Once more, David did as God told him, and he defeated the Philistines. And it was the same with the rest of his battles against the Ammonites, Moabites and Syrians. God gave David victory over all of them and secured peace for Israel. But these victories did not start in battle. No, they were won in prayer. Before each battle, David sought God’s wisdom and presence.

So then, do you want God’s kingdom to come? Do you want to see peace and prosperity in your life? Then you must pray. Do you need work but can’t find a job? Then you must pray. Are you running a business that is sinking under the weight of our current economic burden? Then you must pray. Do you desire change in our political leadership? Are you looking for an end to the greed and corruption that has gutted our nation? You must pray.

Are you grieving for sinners who do not know God and are destined for damnation if their souls are not saved? Are you tormented by the thought of your family, friends and neighbours rejecting God and buying one-way tickets to hell? Then you must pray.

I read a story recently, of a US politician who called a bunch of pastors together to discuss ways of trying to solve the rising number of murders and violence in their city. His solution to them was “let’s organize prayer walks in all the troubled neighbourhoods, and pray for each block until the crimes stop”. You would expect to hear that every pastor there raised his hands and shouted “amen!” but as it turns out, some actually walked out of the meeting. One of those who did so said he wanted to “throw up” and was disgusted by the politician’s suggestion that they use the power of prayer to end the violence, instead of passing more laws.

At first I was surprised and disappointed by how a pastor could have such a low view of prayer. But then I considered how I am no different. I often pray as a last resort, and not as the first form of attack when I encounter hardship. Or sometimes I do not pray at all. When I look at the monthly prayer diary, it is filled with need after need, not only our needs as a church, but those of our country and the world around us. It’s two pages long and it doesn’t even begin to scratch the surface of the problems we face. And unless we pray, and ask God for wisdom to know what to do, and for walls to be broken down, then we will not know the salvation and the peace and prosperity that comes with the kingdom of God.

Therefore, let us pray together as Jesus taught us “may your kingdom come, and may your will be done on earth as it is done in heaven”.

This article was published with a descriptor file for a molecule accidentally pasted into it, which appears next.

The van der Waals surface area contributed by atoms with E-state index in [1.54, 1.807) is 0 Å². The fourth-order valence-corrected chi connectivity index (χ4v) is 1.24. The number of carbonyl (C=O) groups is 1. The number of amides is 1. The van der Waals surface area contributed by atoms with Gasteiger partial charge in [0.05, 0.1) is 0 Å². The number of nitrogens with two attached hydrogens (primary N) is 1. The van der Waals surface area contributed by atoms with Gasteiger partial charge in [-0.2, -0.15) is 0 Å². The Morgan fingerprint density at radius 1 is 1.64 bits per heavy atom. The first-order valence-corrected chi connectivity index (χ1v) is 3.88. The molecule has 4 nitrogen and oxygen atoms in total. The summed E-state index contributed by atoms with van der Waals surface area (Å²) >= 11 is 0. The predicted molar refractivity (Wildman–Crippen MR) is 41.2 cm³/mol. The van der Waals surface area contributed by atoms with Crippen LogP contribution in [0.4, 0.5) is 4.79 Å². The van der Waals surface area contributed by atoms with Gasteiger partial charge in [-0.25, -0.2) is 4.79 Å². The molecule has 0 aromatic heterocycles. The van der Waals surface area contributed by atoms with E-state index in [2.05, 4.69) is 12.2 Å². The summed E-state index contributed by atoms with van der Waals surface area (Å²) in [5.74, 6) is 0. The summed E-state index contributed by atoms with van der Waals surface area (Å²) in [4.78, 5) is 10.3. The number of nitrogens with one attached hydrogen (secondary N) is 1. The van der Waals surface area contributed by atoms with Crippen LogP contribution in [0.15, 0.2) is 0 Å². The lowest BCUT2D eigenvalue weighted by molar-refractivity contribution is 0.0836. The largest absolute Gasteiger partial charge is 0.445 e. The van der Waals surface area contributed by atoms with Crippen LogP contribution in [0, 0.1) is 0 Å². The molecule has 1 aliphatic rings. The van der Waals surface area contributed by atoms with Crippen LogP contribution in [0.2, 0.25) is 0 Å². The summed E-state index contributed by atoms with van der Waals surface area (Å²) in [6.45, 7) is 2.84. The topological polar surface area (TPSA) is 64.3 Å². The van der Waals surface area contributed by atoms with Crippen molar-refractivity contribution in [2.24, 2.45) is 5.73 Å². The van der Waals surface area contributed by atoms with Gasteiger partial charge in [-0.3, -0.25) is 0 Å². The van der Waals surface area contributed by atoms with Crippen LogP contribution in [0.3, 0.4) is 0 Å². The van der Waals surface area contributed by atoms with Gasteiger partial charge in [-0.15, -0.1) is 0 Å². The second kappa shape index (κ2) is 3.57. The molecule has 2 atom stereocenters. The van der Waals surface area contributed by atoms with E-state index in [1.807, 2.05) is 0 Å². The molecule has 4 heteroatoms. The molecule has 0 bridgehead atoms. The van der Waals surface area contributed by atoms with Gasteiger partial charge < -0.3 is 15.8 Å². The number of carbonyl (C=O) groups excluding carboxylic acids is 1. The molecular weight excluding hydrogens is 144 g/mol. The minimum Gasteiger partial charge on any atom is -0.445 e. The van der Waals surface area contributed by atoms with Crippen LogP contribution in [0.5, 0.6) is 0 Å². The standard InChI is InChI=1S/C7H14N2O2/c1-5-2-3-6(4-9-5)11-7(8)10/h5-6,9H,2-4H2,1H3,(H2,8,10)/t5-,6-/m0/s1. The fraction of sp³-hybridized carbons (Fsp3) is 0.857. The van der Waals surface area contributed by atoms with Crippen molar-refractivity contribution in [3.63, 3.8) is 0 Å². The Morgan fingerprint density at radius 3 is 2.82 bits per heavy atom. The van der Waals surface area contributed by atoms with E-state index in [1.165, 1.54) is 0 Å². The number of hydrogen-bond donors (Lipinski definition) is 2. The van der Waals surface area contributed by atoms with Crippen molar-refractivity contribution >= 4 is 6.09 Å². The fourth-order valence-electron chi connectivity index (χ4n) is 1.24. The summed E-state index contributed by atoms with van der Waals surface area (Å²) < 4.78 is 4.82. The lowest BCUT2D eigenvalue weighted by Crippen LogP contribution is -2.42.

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But, we know that faith without deeds is rarely, if ever, pleasing to God. So, just as you spend time on your knees praying, God also expects you to bring his kingdom to earth through action. Therefore you need to play your part, which is the second point of our sermon this morning.

Play Your Part For God’s Kingdom To Come

I’ve been trying to think of reasons why the pastors who walked out of the meeting asking them to pray for the violence to end in their city did so. Perhaps it was because they felt the politician was calling them to only pray, but then do nothing practical about it. The bible is quite clear that God more often than not, expects our faith to be followed by action. James asks the question in James 2:14

“What good is it my brothers, if someone says he has faith, but does not have works? Can such faith save him? If a brother or sister is poorly clothed and lacking in daily food, and one of you says to them “Go in peace, be warmed and filled” without giving them the things needed for the body, what good is that? So also faith by itself, if it does not have works, is dead.” (James 2:14-17 ESV)

It is right that we should accompany our prayers of faith with actions. We see it in the way God established David’s kingdom. After each time he prayed, David acted. In verse 11 of chapter 14 we hear that:

11… he went up to Baal-perazim, and David struck (the Philistines) down there. (1Ch 14:11 ESV)

And in verse 16

16 And David did as God commanded him, and they struck down the Philistine army from Gibeon to Gezer. (1Ch 14:16 ESV)

And it wasn’t just David alone, his men also stepped out and acted in faith. In chapter 20, the Chronicler tells us that another war rose up between the Israelites and the Philistines. We read in verse 4:

4 And after this there arose war with the Philistines at Gezer. Then Sibbecai the Hushathite struck down Sippai, who was one of the descendants of the giants, and the Philistines were subdued.  5 And there was again war with the Philistines, and Elhanan the son of Jair struck down Lahmi the brother of Goliath the Gittite, the shaft of whose spear was like a weaver’s beam.  6 And there was again war at Gath, where there was a man of great stature, who had six fingers on each hand and six toes on each foot, twenty-four in number, and he also was descended from the giants.  7 And when he taunted Israel, Jonathan the son of Shimea, David’s brother, struck him down.  8 These were descended from the giants in Gath, and they fell by the hand of David and by the hand of his servants. (1Ch 20:4-8 ESV)

The Philistines sent out three giants, one of whom was the brother of Goliath, whom David had killed in that epic battle we know so well. But this time, it wasn’t David who fought them, but it was his men, Sibbecai, Elhanan, and David’s nephew Jonathan.